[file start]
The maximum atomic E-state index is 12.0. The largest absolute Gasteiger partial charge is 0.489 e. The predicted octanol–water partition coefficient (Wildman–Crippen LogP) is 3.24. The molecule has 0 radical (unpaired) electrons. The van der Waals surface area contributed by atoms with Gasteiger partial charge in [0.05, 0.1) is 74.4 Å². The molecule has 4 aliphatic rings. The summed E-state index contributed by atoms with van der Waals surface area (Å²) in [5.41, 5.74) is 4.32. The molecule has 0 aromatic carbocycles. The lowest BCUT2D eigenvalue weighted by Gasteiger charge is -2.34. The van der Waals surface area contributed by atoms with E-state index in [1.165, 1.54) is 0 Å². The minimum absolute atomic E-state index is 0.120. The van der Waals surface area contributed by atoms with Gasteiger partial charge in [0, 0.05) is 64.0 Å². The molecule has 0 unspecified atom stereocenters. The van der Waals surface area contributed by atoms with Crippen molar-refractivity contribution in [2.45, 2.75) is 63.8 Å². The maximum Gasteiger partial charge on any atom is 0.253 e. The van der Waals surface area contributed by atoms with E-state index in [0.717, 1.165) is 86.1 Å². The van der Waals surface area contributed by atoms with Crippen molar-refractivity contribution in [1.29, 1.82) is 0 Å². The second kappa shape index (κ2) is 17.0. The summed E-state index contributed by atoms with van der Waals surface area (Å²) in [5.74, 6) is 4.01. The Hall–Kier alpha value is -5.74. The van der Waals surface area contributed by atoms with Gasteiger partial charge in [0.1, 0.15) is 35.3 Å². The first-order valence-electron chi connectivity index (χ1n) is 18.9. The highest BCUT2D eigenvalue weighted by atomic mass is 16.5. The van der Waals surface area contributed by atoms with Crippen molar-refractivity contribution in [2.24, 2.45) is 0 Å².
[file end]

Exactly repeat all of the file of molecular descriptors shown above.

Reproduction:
The maximum atomic E-state index is 12.0. The largest absolute Gasteiger partial charge is 0.489 e. The predicted octanol–water partition coefficient (Wildman–Crippen LogP) is 3.24. The molecule has 0 radical (unpaired) electrons. The van der Waals surface area contributed by atoms with Gasteiger partial charge in [0.05, 0.1) is 74.4 Å². The molecule has 4 aliphatic rings. The summed E-state index contributed by atoms with van der Waals surface area (Å²) in [5.41, 5.74) is 4.32. The molecule has 0 aromatic carbocycles. The lowest BCUT2D eigenvalue weighted by Gasteiger charge is -2.34. The van der Waals surface area contributed by atoms with E-state index in [1.165, 1.54) is 0 Å². The minimum absolute atomic E-state index is 0.120. The van der Waals surface area contributed by atoms with Gasteiger partial charge in [0, 0.05) is 64.0 Å². The molecule has 0 unspecified atom stereocenters. The van der Waals surface area contributed by atoms with Crippen molar-refractivity contribution in [2.45, 2.75) is 63.8 Å². The maximum Gasteiger partial charge on any atom is 0.253 e. The van der Waals surface area contributed by atoms with E-state index in [0.717, 1.165) is 86.1 Å². The van der Waals surface area contributed by atoms with Crippen molar-refractivity contribution in [1.29, 1.82) is 0 Å². The second kappa shape index (κ2) is 17.0. The summed E-state index contributed by atoms with van der Waals surface area (Å²) in [5.74, 6) is 4.01. The Hall–Kier alpha value is -5.74. The van der Waals surface area contributed by atoms with Gasteiger partial charge in [0.1, 0.15) is 35.3 Å². The first-order valence-electron chi connectivity index (χ1n) is 18.9. The highest BCUT2D eigenvalue weighted by atomic mass is 16.5. The van der Waals surface area contributed by atoms with Crippen molar-refractivity contribution in [2.24, 2.45) is 0 Å².